Oh, and assuming I go for all the bells and whistles they offer other than OS support(well, not all since i'd only be putting in the 80gig drive) the total comes to roughly $395 before shipping/tax. Compared to my other options from newegg and the like, that's a fairly good bargain even with the fact the hardware's possibly on the tail end of its technological cycle.


Edit: Scratch that, thing says it has an 8x agp port, which's good, not pci-e, but good.

Query. It says it has three pci slots, but only two are 32 bit. Can someone explain the distinction here?
« Last Edit: January 22, 2008, 05:31:30 am by Will » Logged
GrannyGeek
Packager
Vectorian
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Posts: 2567


« Reply #3 on: January 22, 2008, 11:24:12 pm »

>> Scratch that, thing says it has an 8x agp port, which's good, not pci-e, but good. >>

Actually, it doesn't say anything I can find about an AGP slot, just this:
"Full-featured AGP v2.0 compliant 8x transfer mode AGP controller"

To me that sounds like onboard AGP 8x. Does anyone know if there is an AGP slot on the VL-100? I can't imagine buying AGP at this late date. PCIe isn't new. It's now the standard.

I don't know--the VL-100 seems too obsolete to me to spend at least $149 on. The Sempron 3000+ is old and slow and single core. There is no mention of SATA connectors--PATA is on its way out. Some major hard drive manufacturer announced months ago that it would no longer produce IDE hard drives. A VGA port means you can't use a DVI monitor without an adapter that converts a digital signal to analog, with a loss of quality. There is no built-in wireless; wireless is increasingly important today.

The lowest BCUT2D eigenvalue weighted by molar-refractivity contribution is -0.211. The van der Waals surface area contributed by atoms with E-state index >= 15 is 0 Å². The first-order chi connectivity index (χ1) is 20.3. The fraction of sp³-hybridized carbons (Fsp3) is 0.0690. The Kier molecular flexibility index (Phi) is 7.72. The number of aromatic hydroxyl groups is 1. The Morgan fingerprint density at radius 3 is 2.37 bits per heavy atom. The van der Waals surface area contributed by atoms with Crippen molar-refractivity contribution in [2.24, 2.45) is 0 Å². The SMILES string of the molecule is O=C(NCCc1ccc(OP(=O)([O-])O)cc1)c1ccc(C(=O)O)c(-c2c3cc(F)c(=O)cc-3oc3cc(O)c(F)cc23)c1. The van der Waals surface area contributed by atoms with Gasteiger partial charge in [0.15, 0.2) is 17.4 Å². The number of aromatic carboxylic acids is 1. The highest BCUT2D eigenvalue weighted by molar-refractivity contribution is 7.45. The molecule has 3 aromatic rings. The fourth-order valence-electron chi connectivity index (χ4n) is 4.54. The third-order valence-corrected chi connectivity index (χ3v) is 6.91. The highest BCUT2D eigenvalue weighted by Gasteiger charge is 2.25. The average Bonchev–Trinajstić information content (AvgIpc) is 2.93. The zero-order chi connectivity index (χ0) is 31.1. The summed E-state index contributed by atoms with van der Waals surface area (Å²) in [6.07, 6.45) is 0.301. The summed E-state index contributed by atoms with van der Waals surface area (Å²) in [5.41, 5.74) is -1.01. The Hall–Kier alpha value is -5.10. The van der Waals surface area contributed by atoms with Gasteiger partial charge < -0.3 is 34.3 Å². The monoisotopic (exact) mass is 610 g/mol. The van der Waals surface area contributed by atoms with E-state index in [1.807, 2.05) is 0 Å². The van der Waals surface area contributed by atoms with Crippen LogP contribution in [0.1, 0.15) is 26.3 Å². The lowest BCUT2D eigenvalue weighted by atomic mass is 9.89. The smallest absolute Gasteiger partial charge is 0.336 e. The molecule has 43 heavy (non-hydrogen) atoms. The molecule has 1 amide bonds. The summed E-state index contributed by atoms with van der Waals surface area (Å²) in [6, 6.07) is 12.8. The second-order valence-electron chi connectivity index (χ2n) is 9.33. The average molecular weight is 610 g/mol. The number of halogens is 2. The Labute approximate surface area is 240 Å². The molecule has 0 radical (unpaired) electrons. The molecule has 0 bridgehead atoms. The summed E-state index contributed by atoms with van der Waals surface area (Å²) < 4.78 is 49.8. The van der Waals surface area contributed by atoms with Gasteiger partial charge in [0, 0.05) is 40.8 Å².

I don't like to get locked into old technology if I'm buying new. I'd rather shop around for a barebones system that's not at the trailing edge, or buy a cheap but upgradeable prebuilt system.
--GrannyGeek
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exeterdad
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Vectorian
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Posts: 2046